Without additional funding, according to the Parks Department, the disparity in cleanup crews from last year will only grow in the fall, with headcount down nearly 900 positions in November and December from last year. same period in 2021.
Still, Sue Donoghue, the parks commissioner, told Friday’s hearing that the loss of hundreds of workers will not affect the conditions of the city’s green spaces.
“We don’t anticipate any negative impact,” Donoghue said. “Although there is no doubt that these workers are important to us.”
Adam Ganser, executive director of advocacy group New Yorkers For Parks, said in an interview ahead of the hearing that rising and falling staff numbers can make residents uncertain about the attention being given to their green spaces and impose unexpected charges. workers.
“That yo-yo effect really puts a strain on the park department staff themselves,” Ganser said. “If our parks look like they’re in terrible shape, that really reflects badly on the city as a whole, and people are starting to feel insecure about their lives in the parks.”
The workers facing job loss are the lowest paid in the union that represents them, Local 983, according to union president Joe Puleo. Many workers, who earn minimum wage, have turned to jobs after being laid off during the pandemic.
“These are the people who need these jobs the most,” Puleo said. “It’s the difference between paying their rent and not paying their rent, or getting food.”
Puleo estimated the city could hire the entire Cleanup Corps group for around $40 million.
“As far as the city budget goes, it would be like a penny in your pocket,” he said.
These job losses will not be complete until the end of the summer season, as the Parks Department paid to extend its contracts after April when federal funds ran out, until September 15, when the high season ended. season.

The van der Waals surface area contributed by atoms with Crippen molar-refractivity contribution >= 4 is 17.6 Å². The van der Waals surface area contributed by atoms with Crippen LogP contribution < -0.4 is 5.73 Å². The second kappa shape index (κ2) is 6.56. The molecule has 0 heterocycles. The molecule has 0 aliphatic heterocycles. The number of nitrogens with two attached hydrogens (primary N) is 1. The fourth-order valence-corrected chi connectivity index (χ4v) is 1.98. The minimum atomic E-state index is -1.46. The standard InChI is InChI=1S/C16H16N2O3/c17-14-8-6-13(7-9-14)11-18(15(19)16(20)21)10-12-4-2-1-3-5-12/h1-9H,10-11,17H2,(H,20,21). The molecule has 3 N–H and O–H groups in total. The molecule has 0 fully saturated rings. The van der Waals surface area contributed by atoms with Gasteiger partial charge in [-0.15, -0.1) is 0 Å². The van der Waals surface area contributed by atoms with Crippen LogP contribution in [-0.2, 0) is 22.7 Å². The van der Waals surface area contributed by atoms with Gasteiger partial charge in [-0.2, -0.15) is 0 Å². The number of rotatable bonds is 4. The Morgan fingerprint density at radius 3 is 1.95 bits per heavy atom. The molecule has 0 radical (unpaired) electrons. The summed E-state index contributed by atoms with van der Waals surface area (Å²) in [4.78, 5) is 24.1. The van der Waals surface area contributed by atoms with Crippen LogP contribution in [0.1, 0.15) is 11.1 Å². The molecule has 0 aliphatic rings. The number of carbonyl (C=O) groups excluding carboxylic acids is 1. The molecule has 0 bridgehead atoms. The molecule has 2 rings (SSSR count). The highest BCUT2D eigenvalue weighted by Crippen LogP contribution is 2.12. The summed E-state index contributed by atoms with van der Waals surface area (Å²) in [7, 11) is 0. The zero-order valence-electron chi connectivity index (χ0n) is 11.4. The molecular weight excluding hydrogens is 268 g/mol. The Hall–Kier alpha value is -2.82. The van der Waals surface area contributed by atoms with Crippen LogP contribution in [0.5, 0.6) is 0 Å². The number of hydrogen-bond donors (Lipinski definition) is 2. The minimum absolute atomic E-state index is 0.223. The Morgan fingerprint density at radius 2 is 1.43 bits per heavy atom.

Park Department chief financial officer David Stark told the council hearing that only a small portion of seasonal hires compete for full-time jobs, and the Cleanup Corps is seeing steady attrition of around 100 people per month. . Still, he pointed out that there was still no guarantee of continued work for most Cleanup Corps workers.
“There is no straight transition from a seasonal line to a full-time line without an interview process,” Stark said during the hearing.
Still, he said, competition for open permanent positions will be tough.
“We don’t want people leaving who want to stay in the parks,” Stark said. “But at some point there will be limits.”
Stark said workers who don’t get roles will be eligible for department-run training programs that aim to place workers in full-time positions with the city’s public housing agency or schools, often working in the restaurant business.
However, giving these workers full-time positions in the park service would put them on track to become park supervisors after several years and several exams — roles that pay an annual salary of around $100,000.
“There is a serious disparity there,” Krishnan told the hearing. “It will have a direct impact on the workers who depend on these positions, on their families.”